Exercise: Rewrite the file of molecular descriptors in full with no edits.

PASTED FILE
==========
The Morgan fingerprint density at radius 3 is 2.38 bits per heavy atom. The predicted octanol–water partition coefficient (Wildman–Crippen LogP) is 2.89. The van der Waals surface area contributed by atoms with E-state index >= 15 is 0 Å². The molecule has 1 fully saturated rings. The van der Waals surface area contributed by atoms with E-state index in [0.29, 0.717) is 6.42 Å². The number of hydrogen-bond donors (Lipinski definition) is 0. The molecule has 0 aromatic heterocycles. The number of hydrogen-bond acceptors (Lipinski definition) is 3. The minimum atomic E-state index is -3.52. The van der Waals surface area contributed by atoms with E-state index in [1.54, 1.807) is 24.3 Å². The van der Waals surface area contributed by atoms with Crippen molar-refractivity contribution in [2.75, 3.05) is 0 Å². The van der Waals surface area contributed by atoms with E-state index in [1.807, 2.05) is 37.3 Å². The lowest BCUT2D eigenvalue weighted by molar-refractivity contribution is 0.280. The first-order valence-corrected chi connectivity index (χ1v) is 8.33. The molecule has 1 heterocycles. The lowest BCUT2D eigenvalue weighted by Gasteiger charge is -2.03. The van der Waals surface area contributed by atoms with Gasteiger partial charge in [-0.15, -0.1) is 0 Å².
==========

The Morgan fingerprint density at radius 3 is 2.38 bits per heavy atom. The predicted octanol–water partition coefficient (Wildman–Crippen LogP) is 2.89. The van der Waals surface area contributed by atoms with E-state index >= 15 is 0 Å². The molecule has 1 fully saturated rings. The van der Waals surface area contributed by atoms with E-state index in [0.29, 0.717) is 6.42 Å². The number of hydrogen-bond donors (Lipinski definition) is 0. The molecule has 0 aromatic heterocycles. The number of hydrogen-bond acceptors (Lipinski definition) is 3. The minimum atomic E-state index is -3.52. The van der Waals surface area contributed by atoms with E-state index in [1.54, 1.807) is 24.3 Å². The van der Waals surface area contributed by atoms with Crippen molar-refractivity contribution in [2.75, 3.05) is 0 Å². The van der Waals surface area contributed by atoms with E-state index in [1.807, 2.05) is 37.3 Å². The lowest BCUT2D eigenvalue weighted by molar-refractivity contribution is 0.280. The first-order valence-corrected chi connectivity index (χ1v) is 8.33. The molecule has 1 heterocycles. The lowest BCUT2D eigenvalue weighted by Gasteiger charge is -2.03. The van der Waals surface area contributed by atoms with Gasteiger partial charge in [-0.15, -0.1) is 0 Å².